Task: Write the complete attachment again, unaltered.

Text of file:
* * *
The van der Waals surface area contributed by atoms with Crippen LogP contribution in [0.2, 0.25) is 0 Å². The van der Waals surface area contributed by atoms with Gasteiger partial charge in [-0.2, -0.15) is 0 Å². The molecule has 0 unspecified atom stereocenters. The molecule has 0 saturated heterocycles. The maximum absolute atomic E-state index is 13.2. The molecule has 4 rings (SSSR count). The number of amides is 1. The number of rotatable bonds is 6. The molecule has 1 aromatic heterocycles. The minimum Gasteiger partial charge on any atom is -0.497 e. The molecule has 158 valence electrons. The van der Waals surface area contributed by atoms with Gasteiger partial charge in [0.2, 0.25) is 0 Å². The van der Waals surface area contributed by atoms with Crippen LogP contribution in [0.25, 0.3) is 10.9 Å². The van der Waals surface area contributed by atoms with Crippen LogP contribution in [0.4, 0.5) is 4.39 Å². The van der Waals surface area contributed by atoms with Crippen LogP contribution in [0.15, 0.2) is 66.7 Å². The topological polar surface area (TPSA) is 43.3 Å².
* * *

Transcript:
The van der Waals surface area contributed by atoms with Crippen LogP contribution in [0.2, 0.25) is 0 Å². The van der Waals surface area contributed by atoms with Gasteiger partial charge in [-0.2, -0.15) is 0 Å². The molecule has 0 unspecified atom stereocenters. The molecule has 0 saturated heterocycles. The maximum absolute atomic E-state index is 13.2. The molecule has 4 rings (SSSR count). The number of amides is 1. The number of rotatable bonds is 6. The molecule has 1 aromatic heterocycles. The minimum Gasteiger partial charge on any atom is -0.497 e. The molecule has 158 valence electrons. The van der Waals surface area contributed by atoms with Gasteiger partial charge in [0.2, 0.25) is 0 Å². The van der Waals surface area contributed by atoms with Crippen LogP contribution in [0.25, 0.3) is 10.9 Å². The van der Waals surface area contributed by atoms with Crippen LogP contribution in [0.4, 0.5) is 4.39 Å². The van der Waals surface area contributed by atoms with Crippen LogP contribution in [0.15, 0.2) is 66.7 Å². The topological polar surface area (TPSA) is 43.3 Å².